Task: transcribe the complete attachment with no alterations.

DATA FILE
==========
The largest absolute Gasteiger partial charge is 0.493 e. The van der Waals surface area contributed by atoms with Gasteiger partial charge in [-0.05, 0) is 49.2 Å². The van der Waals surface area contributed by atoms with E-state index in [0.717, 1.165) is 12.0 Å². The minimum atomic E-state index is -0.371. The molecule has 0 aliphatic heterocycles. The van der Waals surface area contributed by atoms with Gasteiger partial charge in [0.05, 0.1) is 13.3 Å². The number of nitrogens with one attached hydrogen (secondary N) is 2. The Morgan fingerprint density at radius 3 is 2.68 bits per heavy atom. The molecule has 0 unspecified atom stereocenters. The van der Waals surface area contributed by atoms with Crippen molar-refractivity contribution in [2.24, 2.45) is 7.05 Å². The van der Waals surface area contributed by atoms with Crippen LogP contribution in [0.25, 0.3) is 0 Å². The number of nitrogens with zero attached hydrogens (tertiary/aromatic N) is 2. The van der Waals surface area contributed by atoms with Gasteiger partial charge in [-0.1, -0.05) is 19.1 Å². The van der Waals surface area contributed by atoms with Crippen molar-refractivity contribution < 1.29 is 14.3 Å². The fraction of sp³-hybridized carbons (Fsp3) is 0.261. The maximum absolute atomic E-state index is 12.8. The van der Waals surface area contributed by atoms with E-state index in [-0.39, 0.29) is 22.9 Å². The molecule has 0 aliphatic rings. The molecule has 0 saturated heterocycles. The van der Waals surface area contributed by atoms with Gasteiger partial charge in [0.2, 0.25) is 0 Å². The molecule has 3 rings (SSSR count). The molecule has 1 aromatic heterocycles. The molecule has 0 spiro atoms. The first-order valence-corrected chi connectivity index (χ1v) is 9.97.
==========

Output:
The largest absolute Gasteiger partial charge is 0.493 e. The van der Waals surface area contributed by atoms with Gasteiger partial charge in [-0.05, 0) is 49.2 Å². The van der Waals surface area contributed by atoms with E-state index in [0.717, 1.165) is 12.0 Å². The minimum atomic E-state index is -0.371. The molecule has 0 aliphatic heterocycles. The van der Waals surface area contributed by atoms with Gasteiger partial charge in [0.05, 0.1) is 13.3 Å². The number of nitrogens with one attached hydrogen (secondary N) is 2. The Morgan fingerprint density at radius 3 is 2.68 bits per heavy atom. The molecule has 0 unspecified atom stereocenters. The van der Waals surface area contributed by atoms with Crippen molar-refractivity contribution in [2.24, 2.45) is 7.05 Å². The van der Waals surface area contributed by atoms with Crippen LogP contribution in [0.25, 0.3) is 0 Å². The number of nitrogens with zero attached hydrogens (tertiary/aromatic N) is 2. The van der Waals surface area contributed by atoms with Gasteiger partial charge in [-0.1, -0.05) is 19.1 Å². The van der Waals surface area contributed by atoms with Crippen molar-refractivity contribution < 1.29 is 14.3 Å². The fraction of sp³-hybridized carbons (Fsp3) is 0.261. The maximum absolute atomic E-state index is 12.8. The van der Waals surface area contributed by atoms with E-state index in [-0.39, 0.29) is 22.9 Å². The molecule has 0 aliphatic rings. The molecule has 0 saturated heterocycles. The van der Waals surface area contributed by atoms with Gasteiger partial charge in [0.2, 0.25) is 0 Å². The molecule has 3 rings (SSSR count). The molecule has 1 aromatic heterocycles. The molecule has 0 spiro atoms. The first-order valence-corrected chi connectivity index (χ1v) is 9.97.